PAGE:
What are you reading now?

I’m just starting Tricky by Josh Stallings. He’s a fantastic mystery/thriller writer. His books are grungy and visceral in a way that really sticks with you.

What’s next for you?

I have a few manuscripts started. Hopefully, I’ll finish writing one of those this year. Or maybe I’ll start a new one. It hasn’t been easy to focus this last year.

Where can we buy your book?

Online at Amazon, Indiebound, or my website Scapegoats and Sacred Cows They are also scattered across Michigan at a few indie bookstores, and the Book Cellar in Chicago.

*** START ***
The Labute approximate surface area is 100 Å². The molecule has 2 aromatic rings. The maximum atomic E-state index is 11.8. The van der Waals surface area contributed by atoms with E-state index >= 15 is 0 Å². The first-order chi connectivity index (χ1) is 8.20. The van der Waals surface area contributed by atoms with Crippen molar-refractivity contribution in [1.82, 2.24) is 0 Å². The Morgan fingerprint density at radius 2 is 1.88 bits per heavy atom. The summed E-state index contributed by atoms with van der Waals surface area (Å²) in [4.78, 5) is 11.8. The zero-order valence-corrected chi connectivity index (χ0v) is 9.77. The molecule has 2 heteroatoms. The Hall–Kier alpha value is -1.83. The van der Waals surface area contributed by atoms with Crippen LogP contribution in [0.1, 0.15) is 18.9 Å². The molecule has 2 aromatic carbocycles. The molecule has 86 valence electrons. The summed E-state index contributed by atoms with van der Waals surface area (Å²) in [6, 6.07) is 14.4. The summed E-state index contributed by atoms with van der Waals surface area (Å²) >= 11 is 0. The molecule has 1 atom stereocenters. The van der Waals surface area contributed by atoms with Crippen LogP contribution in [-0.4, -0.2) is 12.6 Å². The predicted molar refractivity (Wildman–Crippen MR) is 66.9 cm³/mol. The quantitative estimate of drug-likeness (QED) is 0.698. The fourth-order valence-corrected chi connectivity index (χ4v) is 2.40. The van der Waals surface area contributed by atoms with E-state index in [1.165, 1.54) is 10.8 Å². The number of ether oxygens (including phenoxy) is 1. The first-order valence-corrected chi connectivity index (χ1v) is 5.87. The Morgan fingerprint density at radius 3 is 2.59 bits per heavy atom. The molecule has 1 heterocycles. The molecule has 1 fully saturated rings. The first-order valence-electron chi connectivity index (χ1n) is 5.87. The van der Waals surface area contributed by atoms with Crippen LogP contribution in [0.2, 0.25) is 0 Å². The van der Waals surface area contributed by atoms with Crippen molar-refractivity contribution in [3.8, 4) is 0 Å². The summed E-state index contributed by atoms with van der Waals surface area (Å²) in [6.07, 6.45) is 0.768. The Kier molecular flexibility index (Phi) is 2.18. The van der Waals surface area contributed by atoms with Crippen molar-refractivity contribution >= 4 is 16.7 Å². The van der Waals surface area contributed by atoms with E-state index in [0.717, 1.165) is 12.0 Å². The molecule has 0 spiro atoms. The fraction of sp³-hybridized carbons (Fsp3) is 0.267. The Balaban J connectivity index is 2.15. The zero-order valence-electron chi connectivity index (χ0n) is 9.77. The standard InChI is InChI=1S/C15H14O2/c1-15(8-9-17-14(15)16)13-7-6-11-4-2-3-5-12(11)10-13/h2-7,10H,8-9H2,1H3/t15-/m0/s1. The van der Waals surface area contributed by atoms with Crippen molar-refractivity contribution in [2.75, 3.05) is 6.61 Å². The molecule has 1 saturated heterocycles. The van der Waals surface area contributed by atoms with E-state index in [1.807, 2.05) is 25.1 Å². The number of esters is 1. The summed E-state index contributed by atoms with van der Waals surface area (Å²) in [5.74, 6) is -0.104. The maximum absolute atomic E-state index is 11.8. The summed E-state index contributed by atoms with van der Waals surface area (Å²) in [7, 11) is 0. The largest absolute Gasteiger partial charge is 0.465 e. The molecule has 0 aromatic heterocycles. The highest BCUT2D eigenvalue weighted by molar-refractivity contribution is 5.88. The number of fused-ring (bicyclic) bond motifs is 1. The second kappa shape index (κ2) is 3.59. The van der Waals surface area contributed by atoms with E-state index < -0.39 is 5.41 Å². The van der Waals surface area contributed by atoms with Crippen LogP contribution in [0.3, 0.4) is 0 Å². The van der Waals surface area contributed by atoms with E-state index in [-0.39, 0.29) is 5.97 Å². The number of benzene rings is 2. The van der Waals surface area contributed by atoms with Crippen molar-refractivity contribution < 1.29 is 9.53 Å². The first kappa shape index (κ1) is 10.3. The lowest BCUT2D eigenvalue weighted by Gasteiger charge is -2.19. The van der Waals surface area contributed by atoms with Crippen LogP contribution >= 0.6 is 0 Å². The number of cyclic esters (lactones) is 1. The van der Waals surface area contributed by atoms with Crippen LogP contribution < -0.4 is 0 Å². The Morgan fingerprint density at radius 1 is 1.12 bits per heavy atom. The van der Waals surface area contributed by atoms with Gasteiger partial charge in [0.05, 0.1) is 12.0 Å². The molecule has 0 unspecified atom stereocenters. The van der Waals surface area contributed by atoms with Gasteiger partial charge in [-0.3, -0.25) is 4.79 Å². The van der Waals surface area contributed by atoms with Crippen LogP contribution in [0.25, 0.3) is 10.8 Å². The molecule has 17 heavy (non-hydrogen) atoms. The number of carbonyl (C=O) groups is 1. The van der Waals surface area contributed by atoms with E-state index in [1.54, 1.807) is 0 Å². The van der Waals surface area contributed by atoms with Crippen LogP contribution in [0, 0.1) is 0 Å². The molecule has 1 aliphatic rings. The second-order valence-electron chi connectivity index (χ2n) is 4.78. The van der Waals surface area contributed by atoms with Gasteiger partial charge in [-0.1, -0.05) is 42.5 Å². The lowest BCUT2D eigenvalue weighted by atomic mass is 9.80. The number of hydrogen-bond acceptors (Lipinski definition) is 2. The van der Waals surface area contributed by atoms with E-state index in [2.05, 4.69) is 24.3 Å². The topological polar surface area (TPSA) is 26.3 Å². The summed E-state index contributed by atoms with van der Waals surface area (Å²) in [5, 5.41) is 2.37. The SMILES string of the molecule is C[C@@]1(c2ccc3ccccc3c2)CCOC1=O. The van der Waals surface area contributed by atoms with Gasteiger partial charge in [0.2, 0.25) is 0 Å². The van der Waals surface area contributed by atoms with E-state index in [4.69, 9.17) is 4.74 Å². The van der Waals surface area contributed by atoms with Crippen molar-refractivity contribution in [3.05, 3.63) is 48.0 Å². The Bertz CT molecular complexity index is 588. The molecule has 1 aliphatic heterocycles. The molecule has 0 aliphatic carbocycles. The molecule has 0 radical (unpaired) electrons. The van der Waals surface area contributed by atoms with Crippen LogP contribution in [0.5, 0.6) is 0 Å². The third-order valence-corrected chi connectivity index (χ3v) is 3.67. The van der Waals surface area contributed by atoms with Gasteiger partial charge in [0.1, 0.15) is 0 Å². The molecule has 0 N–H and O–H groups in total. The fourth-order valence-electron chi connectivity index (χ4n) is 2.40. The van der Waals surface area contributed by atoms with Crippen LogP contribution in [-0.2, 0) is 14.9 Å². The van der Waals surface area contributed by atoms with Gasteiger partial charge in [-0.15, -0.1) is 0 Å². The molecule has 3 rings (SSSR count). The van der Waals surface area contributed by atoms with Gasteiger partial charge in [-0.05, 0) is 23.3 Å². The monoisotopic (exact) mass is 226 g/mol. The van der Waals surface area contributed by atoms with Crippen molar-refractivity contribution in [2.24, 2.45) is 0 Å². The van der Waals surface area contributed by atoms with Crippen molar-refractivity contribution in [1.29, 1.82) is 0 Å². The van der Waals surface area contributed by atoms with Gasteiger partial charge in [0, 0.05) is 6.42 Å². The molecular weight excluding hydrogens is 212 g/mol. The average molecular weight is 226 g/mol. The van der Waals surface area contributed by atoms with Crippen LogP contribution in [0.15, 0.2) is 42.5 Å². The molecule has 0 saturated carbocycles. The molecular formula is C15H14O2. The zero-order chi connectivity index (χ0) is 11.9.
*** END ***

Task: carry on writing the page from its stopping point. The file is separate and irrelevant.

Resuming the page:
Penni Jones is a writer, movie buff, concert t-shirt enthusiast, reluctant multitasker, and blogger extraordinaire of Scapegoats and Sacred Cows.

She is an Arkansas native who currently resides in Michigan and spends all winter complaining. Suicide Souls is her third novel. She has around five other manuscripts in various stages of completion because her muse has ADD and won’t allow her to work on one thing at a time.

She is a member of the Editorial Freelancer’s Association, the Association of Writers and Writing Programs, and a founding member of Michigan Sisters in Crime.


  • Stephanie Gayle

    Loved this book. It makes you laugh harder and more often that the subject matter would lead you to believe is possible. I also adore the character of Naomi.